We (my mom, 12-year-old daughter Caroline, and I) left on Friday. Difficult to travel to Thessaloniki - short flight to Philadelphia, long layover, 9-hour flight to Athens, long layover, short flight to Thessaloniki. At BWI, they tried to convince us that since the flight was delayed by 20-30 minutes, we should instead take a cab to National Airport for a 1:20 flight. This was around 11:45am, so it seemed unlikely that we'd even make it on that flight. The ticket agent got very snippy and said she would put a note in our record saying that we had denied their offer to help, and basically implied that if we then missed the Athens flight it would be our problem. But with a 3+ hour layover in Philly, it seemed very unlikely that we'd miss the flight. The gate agent was much more reassuring, and as it turned out, also more competent -- the flight left 45 minutes late, arrived 30 minutes late, and we had more than enough time.

Uneventful (but lo-o-o-ong) flight to Athens, during which none of us slept particularly much, but at least we dozed some. In Athens, it immediately became clear that I should have paid more attention to those Greek letters in mathematical equations. I've been practicing, though, and can now decipher most signs -- but of course the words are so different from most of the languages I speak (English, French, some German and Italian) that it's pretty hopeless. Luckily most people speak some English, but it's definitely challenging trying to communicate.

We had to check in for our flight in Athens, then had a lot of time to kill -- picked up some breakfast, sat and waited, waited some more, waited some more... the only really bad part is that nearly everybody in Greece smokes, and although there is a separate smoking area in the Athens airport, it's entirely open to the rest of the airport, no physical separation whatsoever. So the whole place just reeks of smoke. Pretty unpleasant when you're used to the nice smoke-free environments in the US or even the rest of Europe. (I looked up some statistics: nearly 50% of Greek men smoke, and 25% of Greek women, according to what I could find. And Greece has the 5th highest rate of lung cancer in the world. Someday maybe they'll figure out this correlation -- Aristotle would have spotted it in a second.)

We took a taxi to our hotel, the Elektra Palace in Aristotelus Square. I've noticed that Greek people aren't very friendly initially, but sometimes warm up a bit if you wait patiently. So at first the taxi driver was completely silent (except for the incessant cell phone calls, a bit scary considering he was also swerving in and out of traffic, blowing his horn, and not wearing a seat belt -- consistent with the risk-taking smoker's mentality, I suppose -- at least he wasn't smoking...) But eventually he started chatting a bit and pointing out a few landmarks. So far I feel like the locals really aren't that friendly, and people are *really* pushy (you have to shove your way through the crowd -- there's no concept of waiting in a line or taking turns). But I'm trying to reserve judgement until we've been here for a while longer.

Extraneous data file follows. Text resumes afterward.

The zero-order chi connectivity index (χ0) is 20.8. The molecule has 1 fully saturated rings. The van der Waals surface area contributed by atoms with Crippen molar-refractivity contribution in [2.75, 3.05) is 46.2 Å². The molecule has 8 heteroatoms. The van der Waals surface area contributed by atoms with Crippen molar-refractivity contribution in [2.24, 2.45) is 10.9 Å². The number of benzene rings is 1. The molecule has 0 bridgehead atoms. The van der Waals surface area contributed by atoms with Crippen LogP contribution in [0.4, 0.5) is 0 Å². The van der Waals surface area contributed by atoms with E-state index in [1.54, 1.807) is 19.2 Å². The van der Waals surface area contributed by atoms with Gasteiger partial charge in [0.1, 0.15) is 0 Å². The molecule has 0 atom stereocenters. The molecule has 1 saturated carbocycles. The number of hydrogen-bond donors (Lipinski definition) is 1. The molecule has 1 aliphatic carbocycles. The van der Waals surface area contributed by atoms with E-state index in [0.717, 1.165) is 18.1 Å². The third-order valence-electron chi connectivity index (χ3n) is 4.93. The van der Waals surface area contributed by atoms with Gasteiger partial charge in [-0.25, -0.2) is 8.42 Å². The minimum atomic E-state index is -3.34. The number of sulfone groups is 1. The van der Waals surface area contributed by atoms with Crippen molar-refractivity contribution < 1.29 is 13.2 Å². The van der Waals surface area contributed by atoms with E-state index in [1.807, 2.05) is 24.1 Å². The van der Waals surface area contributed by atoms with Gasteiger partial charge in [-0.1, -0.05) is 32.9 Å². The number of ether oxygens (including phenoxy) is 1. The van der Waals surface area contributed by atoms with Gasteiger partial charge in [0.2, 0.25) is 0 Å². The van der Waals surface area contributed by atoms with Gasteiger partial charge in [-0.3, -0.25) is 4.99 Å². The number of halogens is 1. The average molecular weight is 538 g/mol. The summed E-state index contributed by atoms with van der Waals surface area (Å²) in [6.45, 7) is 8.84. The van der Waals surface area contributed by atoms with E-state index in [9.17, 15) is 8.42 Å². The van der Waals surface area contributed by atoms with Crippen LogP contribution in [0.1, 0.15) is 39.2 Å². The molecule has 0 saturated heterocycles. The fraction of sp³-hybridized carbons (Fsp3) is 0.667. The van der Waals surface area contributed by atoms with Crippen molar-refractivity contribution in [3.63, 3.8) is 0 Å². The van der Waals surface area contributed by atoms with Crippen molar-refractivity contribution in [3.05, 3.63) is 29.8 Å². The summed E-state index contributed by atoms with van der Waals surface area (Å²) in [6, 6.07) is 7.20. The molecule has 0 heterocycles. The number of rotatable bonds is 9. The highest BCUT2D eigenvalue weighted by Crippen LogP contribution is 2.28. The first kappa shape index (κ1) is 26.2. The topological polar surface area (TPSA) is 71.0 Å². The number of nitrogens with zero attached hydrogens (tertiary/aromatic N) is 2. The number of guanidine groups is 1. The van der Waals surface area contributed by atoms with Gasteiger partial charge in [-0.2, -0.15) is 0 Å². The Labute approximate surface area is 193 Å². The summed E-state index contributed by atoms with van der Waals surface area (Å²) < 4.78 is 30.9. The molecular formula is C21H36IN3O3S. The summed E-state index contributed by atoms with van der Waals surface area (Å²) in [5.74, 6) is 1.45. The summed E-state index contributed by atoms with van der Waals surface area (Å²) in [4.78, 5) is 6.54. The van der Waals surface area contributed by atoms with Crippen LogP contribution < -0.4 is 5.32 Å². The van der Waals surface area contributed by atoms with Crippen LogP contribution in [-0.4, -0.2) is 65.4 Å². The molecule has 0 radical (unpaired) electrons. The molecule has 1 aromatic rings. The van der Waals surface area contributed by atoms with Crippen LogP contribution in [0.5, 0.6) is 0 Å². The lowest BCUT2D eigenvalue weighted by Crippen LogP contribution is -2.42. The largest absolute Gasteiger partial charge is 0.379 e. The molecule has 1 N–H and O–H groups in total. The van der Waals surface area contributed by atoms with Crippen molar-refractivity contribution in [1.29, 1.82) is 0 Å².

The hotel is fine; there are a bunch of fans outside our room, generating white noise that covers up the city/traffic noise. Our neighbors were unfortunately in a couple of rooms and had kids running up & down the hall, banging on doors. But we were so tired by the time we went to bed that we mostly went through it.

After unpacking and resting a bit, we strolled down to the water -- the area we're staying in is right in the center of town, so there are lots of outdoor cafes/bars with tons of people on a Saturday night and loud music (and of course lots of smoke...) We walked down a little ways west and then up Aghia Sofia, looking for a restaurant that was listed in my book. But then we spotted a "Restaurant Cafe" (just off Aghia Sofia Square) whose name we couldn't decipher, and the food we saw people eating was very tasty, so we stopped there. Turned out to be Kourdisto Gourouni, a hybrid Greek/German restaurant, with over 50 different beers and a mix of dishes from the different cuisines. Caroline had a very tasty rabbit with black truffle sauce; mine was a Greek specialty (stuffed cabbage in a lemon sauce); and Grandma had wiener schnitzel. We also had a grilled cheese appetizer and local white wine. Everything was delicious.

After dinner we walked down to a cafe we'd spotted with a good ice cream selection, then strolled back to the hotel. I think we ended up crashing around 8:30, and I set my alarm for 7:30. Other than waking up a few times during the night and having trouble getting comfortable, we (Caroline and I) both slept straight through. I feel pretty well adjusted to this time zone - we didn't make the mistake of napping in the afternoon when we got in, so we had a good night's sleep on local time. Caroline woke up a bit when I got up, but was sound asleep again when I left.

They had a very nice breakfast buffet in the open-air rooftop restaurant (best part: sour cherry juice). Then I decided to be a risk-taker and took the bus to the university. Bit of an adventure -- I wasn't quite sure what bus # (turned out to be 12), how to pay (luckily had the right change to pay on the bus), or where to get off (bus driver waved me off at the right stop). Then I couldn't figure out where the university was, but walked in the direction he pointed, and eventually saw the buses (from the main hotel) with the "ICAPS" signs, then someone wearing a lanyard who was also going to the conference.

So here I am, blogging and sitting in the Learning & Planning Workshop. Tonight I'm planning to skip the conference banquet (it was way too expensive, around $100, to get tickets for Grandma and Caroline), and we're planning to try a local popular restaurant that was listed in my mom's book (Aristotelus, just a block or so from the hotel). Grandma and Caroline were thinking to take a taxi up to the museum area when they got up, but I haven't talked to them today, of course.